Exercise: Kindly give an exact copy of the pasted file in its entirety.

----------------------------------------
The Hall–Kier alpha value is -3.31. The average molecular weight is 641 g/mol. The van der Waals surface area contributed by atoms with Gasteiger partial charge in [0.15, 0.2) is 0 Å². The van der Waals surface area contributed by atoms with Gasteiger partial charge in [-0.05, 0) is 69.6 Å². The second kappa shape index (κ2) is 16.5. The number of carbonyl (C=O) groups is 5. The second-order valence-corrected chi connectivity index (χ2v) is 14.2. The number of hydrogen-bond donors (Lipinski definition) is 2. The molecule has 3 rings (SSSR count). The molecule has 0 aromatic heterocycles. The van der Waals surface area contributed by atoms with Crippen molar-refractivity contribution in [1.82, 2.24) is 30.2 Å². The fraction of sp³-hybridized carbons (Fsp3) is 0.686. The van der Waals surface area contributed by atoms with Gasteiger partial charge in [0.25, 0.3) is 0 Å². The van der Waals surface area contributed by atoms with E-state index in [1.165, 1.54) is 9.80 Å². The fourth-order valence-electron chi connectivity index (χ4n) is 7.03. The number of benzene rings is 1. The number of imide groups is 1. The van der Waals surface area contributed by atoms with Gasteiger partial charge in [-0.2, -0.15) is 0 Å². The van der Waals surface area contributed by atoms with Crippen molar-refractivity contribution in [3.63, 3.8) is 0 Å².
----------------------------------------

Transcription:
The Hall–Kier alpha value is -3.31. The average molecular weight is 641 g/mol. The van der Waals surface area contributed by atoms with Gasteiger partial charge in [0.15, 0.2) is 0 Å². The van der Waals surface area contributed by atoms with Gasteiger partial charge in [-0.05, 0) is 69.6 Å². The second kappa shape index (κ2) is 16.5. The number of carbonyl (C=O) groups is 5. The second-order valence-corrected chi connectivity index (χ2v) is 14.2. The number of hydrogen-bond donors (Lipinski definition) is 2. The molecule has 3 rings (SSSR count). The molecule has 0 aromatic heterocycles. The van der Waals surface area contributed by atoms with Crippen molar-refractivity contribution in [1.82, 2.24) is 30.2 Å². The fraction of sp³-hybridized carbons (Fsp3) is 0.686. The van der Waals surface area contributed by atoms with Gasteiger partial charge in [0.25, 0.3) is 0 Å². The van der Waals surface area contributed by atoms with E-state index in [1.165, 1.54) is 9.80 Å². The fourth-order valence-electron chi connectivity index (χ4n) is 7.03. The number of benzene rings is 1. The number of imide groups is 1. The van der Waals surface area contributed by atoms with Gasteiger partial charge in [-0.2, -0.15) is 0 Å². The van der Waals surface area contributed by atoms with Crippen molar-refractivity contribution in [3.63, 3.8) is 0 Å².